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June 22, 2010

HSI Applauds MEP Vote to Curb Most "Archaic" Animal Test Requirement

Humane Society International/Europe

Humane Society International [1] is praising Members of the European Parliament’s Environment Committee for taking important steps to curb biocide regulations that contain some of the most “excessive and archaic” animal test requirements in EU law. Up to 12,000 animals can be used to test a single biocide active substance, during which they can experience convulsions, nausea and death—all without the benefit of pain relief.

Committee members [2] voted Tuesday on amendments to a European Commission proposal for a new regulation [3] on biocidal products (non-agricultural pesticides that range from wild animal poisons to “germ-killing” antibacterial cleansers [4]). They supported amendments that could dramatically reduce the number of animals used in safety testing.

Says Troy Seidle, director of research & toxicology for Humane Society International:

“In the past 12 years since the Biocides Directive came into force, the science of safety testing has undergone a technology revolution. Yet for years, EU law effectively ignored many of the most promising cutting-edge solutions in favour of some of the most excessive and archaic animal test requirements in existence.

“Today, MEPs have taken important steps towards bringing biocide testing out of the Dark Ages by supporting a move away from animal poisoning experiments that in some cases date back to the World War I era. A transition towards state-of-the-art laboratory techniques wouldn’t simply signal a victory for animal welfare, it would also significantly improve our ability to protect people and the planet from potentially harmful chemicals.”

The proposed Regulation, like the Biocides Directive [5] it will replace, contains one of the largest “tick box” requirements for animal toxicity (safety) tests seen in EU legislation. Many of the tests are decades old, of dubious relevance to human health or environmental protection and should be replaced with state-of-the-art testing strategies that could reduce animal use by up to 50 percent, if not eliminate it altogether for the assessment of certain types of toxic effects. For example, non-animal methods exist that can fully replace animal testing for skin irritation and skin absorption testing, among other types of safety studies.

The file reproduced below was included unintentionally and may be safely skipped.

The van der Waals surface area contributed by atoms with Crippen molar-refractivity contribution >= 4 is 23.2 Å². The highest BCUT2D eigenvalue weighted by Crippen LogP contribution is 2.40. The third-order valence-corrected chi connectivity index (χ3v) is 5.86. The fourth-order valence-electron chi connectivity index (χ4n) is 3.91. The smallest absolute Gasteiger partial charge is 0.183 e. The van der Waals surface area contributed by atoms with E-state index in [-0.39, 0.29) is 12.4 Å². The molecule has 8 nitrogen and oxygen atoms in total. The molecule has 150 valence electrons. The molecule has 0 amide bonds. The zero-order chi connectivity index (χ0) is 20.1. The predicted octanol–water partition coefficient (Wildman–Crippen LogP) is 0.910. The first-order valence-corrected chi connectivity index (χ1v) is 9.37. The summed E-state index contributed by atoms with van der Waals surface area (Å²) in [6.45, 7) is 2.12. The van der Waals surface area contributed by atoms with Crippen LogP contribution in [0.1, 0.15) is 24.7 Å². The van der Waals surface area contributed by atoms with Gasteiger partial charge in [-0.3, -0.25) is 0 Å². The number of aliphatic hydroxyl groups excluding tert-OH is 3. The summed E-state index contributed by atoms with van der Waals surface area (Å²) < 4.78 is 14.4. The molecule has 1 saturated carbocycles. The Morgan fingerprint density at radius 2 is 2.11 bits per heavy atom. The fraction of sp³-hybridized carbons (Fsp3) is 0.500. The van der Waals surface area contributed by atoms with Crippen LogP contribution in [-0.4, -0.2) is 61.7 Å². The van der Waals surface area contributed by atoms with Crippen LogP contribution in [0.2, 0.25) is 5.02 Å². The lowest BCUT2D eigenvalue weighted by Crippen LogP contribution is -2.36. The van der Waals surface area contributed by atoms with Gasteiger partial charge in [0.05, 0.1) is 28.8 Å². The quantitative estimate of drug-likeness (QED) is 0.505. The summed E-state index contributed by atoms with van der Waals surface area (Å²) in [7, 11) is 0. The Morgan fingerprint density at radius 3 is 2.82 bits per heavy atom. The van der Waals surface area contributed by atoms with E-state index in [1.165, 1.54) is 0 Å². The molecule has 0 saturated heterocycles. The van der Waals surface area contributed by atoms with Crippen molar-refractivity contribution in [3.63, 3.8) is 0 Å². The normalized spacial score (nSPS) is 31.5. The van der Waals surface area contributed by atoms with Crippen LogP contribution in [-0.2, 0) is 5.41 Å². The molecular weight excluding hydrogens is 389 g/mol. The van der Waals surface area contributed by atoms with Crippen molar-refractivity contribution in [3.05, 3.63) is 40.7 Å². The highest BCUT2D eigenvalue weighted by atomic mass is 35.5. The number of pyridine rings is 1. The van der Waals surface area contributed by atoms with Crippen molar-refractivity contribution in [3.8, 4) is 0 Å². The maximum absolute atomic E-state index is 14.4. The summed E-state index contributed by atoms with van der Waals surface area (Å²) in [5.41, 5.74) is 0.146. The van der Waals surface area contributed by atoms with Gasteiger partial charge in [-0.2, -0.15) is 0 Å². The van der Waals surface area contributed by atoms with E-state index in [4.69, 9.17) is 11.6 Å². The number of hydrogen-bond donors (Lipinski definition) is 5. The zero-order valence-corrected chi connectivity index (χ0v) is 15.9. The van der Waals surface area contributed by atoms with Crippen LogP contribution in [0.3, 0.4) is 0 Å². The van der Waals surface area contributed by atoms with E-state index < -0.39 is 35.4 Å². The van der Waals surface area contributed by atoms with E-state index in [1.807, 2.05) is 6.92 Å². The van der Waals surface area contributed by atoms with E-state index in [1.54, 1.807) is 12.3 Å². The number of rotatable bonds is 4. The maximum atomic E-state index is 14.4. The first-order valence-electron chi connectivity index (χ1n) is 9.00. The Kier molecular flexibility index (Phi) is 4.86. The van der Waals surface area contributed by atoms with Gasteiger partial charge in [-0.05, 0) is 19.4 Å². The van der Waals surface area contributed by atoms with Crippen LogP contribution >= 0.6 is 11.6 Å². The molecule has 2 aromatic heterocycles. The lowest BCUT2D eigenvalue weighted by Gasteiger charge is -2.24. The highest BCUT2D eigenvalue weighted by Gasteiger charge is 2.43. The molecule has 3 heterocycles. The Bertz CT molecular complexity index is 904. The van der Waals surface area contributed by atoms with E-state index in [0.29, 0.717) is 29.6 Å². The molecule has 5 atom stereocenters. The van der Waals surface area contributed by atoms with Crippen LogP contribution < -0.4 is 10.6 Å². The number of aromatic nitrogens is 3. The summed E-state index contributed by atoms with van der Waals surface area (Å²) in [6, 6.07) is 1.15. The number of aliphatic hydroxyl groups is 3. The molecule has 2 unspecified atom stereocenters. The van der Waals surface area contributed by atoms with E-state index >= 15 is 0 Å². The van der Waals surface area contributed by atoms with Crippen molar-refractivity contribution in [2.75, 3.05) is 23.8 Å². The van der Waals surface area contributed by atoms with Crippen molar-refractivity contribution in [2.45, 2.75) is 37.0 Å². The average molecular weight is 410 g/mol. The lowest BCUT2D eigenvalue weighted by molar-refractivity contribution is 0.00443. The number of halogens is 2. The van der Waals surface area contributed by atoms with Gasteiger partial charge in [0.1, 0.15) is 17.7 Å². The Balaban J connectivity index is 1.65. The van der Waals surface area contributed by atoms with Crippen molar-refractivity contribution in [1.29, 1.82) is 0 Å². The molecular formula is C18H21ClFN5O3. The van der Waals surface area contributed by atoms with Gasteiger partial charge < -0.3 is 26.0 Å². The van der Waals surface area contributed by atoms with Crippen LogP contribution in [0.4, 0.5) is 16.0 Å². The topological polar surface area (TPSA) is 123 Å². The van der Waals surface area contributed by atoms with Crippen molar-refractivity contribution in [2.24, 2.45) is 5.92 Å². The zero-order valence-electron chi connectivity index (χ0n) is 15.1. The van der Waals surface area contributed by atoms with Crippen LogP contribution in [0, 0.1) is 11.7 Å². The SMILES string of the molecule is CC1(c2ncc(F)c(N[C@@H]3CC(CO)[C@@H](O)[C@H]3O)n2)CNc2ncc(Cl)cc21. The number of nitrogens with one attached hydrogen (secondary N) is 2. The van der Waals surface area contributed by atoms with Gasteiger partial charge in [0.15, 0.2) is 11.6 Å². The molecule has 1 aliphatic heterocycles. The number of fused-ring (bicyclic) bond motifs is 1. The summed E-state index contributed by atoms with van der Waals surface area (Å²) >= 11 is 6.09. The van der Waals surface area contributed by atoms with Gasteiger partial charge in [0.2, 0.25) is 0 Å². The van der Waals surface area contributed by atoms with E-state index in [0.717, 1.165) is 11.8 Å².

Humane Society International and its allies called for a range of amendments to the Commission proposal, many of which were supported by MEPs in today’s vote. Key amendments voted through with the potential to reduce animal testing and improve the quality of biocidal safety requirements, include:

1. Designating “avoidance of animal testing” as an overarching goal of the Regulation.

2. Giving explicit preference to valid non-animal test methods and intelligent testing strategies (a flexible approach in which the data collected are evaluated after each step, and decisions on remaining information requirements made based on the results of previous steps).

3. Revising data requirements listed in Annexes II and III to take account of modern alternative test methods and comply with the obligation elsewhere in EU law (Article 7.2 of Directive 86/609) to use alternatives to animal testing where available.

The proposal will now be voted on by all MEPs at Plenary in July, followed by discussion by the Council of Ministers.


1. Humane Society International and its partner organisations together constitute one of the world's largest animal protection organisations — backed by 11 million people. For nearly 20 years, HSI has been working for the protection of all animals through the use of science, advocacy, education and hands-on programmes. Celebrating animals and confronting cruelty worldwide — on the Web at hsieurope.org, and see HSI activities on animal testing at hsi.org/endanimaltesting.

2. The vote by the Committee on the Environment, Public Health and Food Safety (ENVI) took place on June 22 between 9am-12pm am CEST.

3. Commission proposal for a Regulation on biocidal products (COM(2009)267). europa.eu/rapid/pressReleasesAction.do?reference=IP/09/913.

4. A biocidal product is a type of pesticide (i.e., a substance used to prevent, destroy or repel living organisms considered to be “pests”) that is not intended primarily for agricultural food crops use. A typical test battery for a single biocide active substance (the poisonous ingredient) can involve dozens of different tests using up to 12,000 rodents, rabbits, dogs and other animals. These tests will lead to animals experiencing convulsions, nausea, distress and death - all without the benefit of pain relief. Current EU regulations also require animal testing of other ingredients in a biocidal formulation, together with the commercial product itself.

5. Council Directive 98/8/EC of 16 February 1998 concerning the placing of biocidal products on the market. An outline is available at: en.wikipedia.org/wiki/Biocidal_Products_Directive.